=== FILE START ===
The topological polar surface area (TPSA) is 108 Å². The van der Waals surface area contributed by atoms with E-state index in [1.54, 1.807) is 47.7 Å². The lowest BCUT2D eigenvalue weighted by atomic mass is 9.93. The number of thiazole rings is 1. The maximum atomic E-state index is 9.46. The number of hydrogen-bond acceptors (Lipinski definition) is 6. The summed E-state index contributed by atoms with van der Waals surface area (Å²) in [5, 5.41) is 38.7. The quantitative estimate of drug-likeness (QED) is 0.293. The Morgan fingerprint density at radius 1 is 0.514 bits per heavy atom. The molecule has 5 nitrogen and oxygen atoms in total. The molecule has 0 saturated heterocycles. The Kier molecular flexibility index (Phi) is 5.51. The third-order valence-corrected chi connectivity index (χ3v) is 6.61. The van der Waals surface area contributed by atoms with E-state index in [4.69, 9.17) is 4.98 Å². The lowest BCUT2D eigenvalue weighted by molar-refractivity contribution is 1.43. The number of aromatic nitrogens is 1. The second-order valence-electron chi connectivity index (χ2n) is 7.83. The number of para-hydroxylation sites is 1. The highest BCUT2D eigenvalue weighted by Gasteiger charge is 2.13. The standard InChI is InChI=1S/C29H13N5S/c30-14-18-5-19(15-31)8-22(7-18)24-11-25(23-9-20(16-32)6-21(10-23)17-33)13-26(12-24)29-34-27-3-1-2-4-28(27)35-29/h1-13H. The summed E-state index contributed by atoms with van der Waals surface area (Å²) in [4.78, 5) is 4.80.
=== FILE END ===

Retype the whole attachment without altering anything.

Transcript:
The topological polar surface area (TPSA) is 108 Å². The van der Waals surface area contributed by atoms with E-state index in [1.54, 1.807) is 47.7 Å². The lowest BCUT2D eigenvalue weighted by atomic mass is 9.93. The number of thiazole rings is 1. The maximum atomic E-state index is 9.46. The number of hydrogen-bond acceptors (Lipinski definition) is 6. The summed E-state index contributed by atoms with van der Waals surface area (Å²) in [5, 5.41) is 38.7. The quantitative estimate of drug-likeness (QED) is 0.293. The Morgan fingerprint density at radius 1 is 0.514 bits per heavy atom. The molecule has 5 nitrogen and oxygen atoms in total. The molecule has 0 saturated heterocycles. The Kier molecular flexibility index (Phi) is 5.51. The third-order valence-corrected chi connectivity index (χ3v) is 6.61. The van der Waals surface area contributed by atoms with E-state index in [4.69, 9.17) is 4.98 Å². The lowest BCUT2D eigenvalue weighted by molar-refractivity contribution is 1.43. The number of aromatic nitrogens is 1. The second-order valence-electron chi connectivity index (χ2n) is 7.83. The number of para-hydroxylation sites is 1. The highest BCUT2D eigenvalue weighted by Gasteiger charge is 2.13. The standard InChI is InChI=1S/C29H13N5S/c30-14-18-5-19(15-31)8-22(7-18)24-11-25(23-9-20(16-32)6-21(10-23)17-33)13-26(12-24)29-34-27-3-1-2-4-28(27)35-29/h1-13H. The summed E-state index contributed by atoms with van der Waals surface area (Å²) in [4.78, 5) is 4.80.